A powerful short film created by a Bristol teenager depicts the retaliatory nature of knife crime and the need to break the cycle of violence.
It is part of a new approach by Avon and Somerset Police that focuses on the voices of young people to better understand the complexities of an issue that leaves communities living in fear in order to seek long-term solutions.
Students from four schools in the region, including Bristol Futures Academy in Barton Hill and Merchants Academy in Withywood, spoke about why they might feel the need to carry weapons, the issues they face that could lead to involvement in knife crime and violence, and what support they need from the police.
The film The Cycle by a year 11 student at Futures Academy referred to only as ‘H’, is one of four films created as part of the campaign. The teenager is now working with officers on a short documentary about the project and the wider issues around serious youth violence.
Sergeant Richard O’Brien, who works with the Violence Reduction Unit in Bristol said: “The key element of this project is that it has young people’s opinions at the heart of it. We know that police telling young people not to carry knives is not the solution, and police enforcement alone will never be enough to resolve this complex issue.
“By listening to young people’s voices and engaging them in a creative process to produce campaigns which mean something to them and their peers, we hope that they can feel empowered and less fearful.”
Welcoming the approach, Asher Craig, deputy mayor and cabinet member for communities, equalities and public health, said: “In order to tackle knife crime in Bristol, change must start within the most at-risk groups and communities.
“This project has provided an excellent opportunity to bring young people and partners together to help better understand the drivers behind serious violence. It has also enabled young people to speak up, be heard and be part of the solution, which we hope will encourage individuals to believe they can stop, think and be confident to step away from knife crime.”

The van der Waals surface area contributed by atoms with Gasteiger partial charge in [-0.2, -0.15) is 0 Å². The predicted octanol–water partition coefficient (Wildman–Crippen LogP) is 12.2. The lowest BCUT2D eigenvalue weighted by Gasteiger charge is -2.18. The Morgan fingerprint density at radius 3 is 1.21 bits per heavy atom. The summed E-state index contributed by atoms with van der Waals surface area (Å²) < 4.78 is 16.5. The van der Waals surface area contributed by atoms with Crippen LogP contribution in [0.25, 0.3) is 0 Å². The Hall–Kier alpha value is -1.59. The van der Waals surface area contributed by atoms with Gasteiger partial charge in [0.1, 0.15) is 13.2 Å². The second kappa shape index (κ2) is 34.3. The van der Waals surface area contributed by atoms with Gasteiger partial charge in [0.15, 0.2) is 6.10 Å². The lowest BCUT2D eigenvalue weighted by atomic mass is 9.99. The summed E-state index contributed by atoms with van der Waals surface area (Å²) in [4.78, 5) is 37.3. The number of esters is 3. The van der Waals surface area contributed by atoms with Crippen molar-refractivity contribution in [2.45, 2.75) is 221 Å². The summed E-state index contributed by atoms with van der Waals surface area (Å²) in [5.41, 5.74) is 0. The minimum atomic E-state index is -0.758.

Another film, Life b4 Likes, created by a student who is now in year eight at Merchants Academy, tells the story of a girl who live streams footage of a fight on her phone, gathering likes up until the moment a knife is pulled and someone is stabbed. The message is had the person sought help rather than filming the fight, the outcome could have been different.
As part of the project, students spent time in workshops, facilitated by IDEAL Sustainable Development, to discuss the issues before coming up with a film concept that they pitched to a panel. One idea was chosen by the panel to take forward.
Speaking about the project, Police and Crime Commissioner for Avon and Somerset Sue Mountstevens added: “I have been saddened to hear that some young people do not feel safe in their communities due to a fear of serious violence. I hope that by working closely with young people on this innovative project we can empower them to become part of the solution.”
The police say the involvement of certain schools is not an indication that there is a specific issue with knife crime within the school or wider community.
Officers acknowledge that there are communities where the threat of this type of crime is higher, where the perception exists that most people carry knives, and where some young people are more vulnerable to becoming involved in activity that could potentially lead to them being affected by serious violence.
Main image from ‘The Cycle’ – provided by Avon and Somerset Police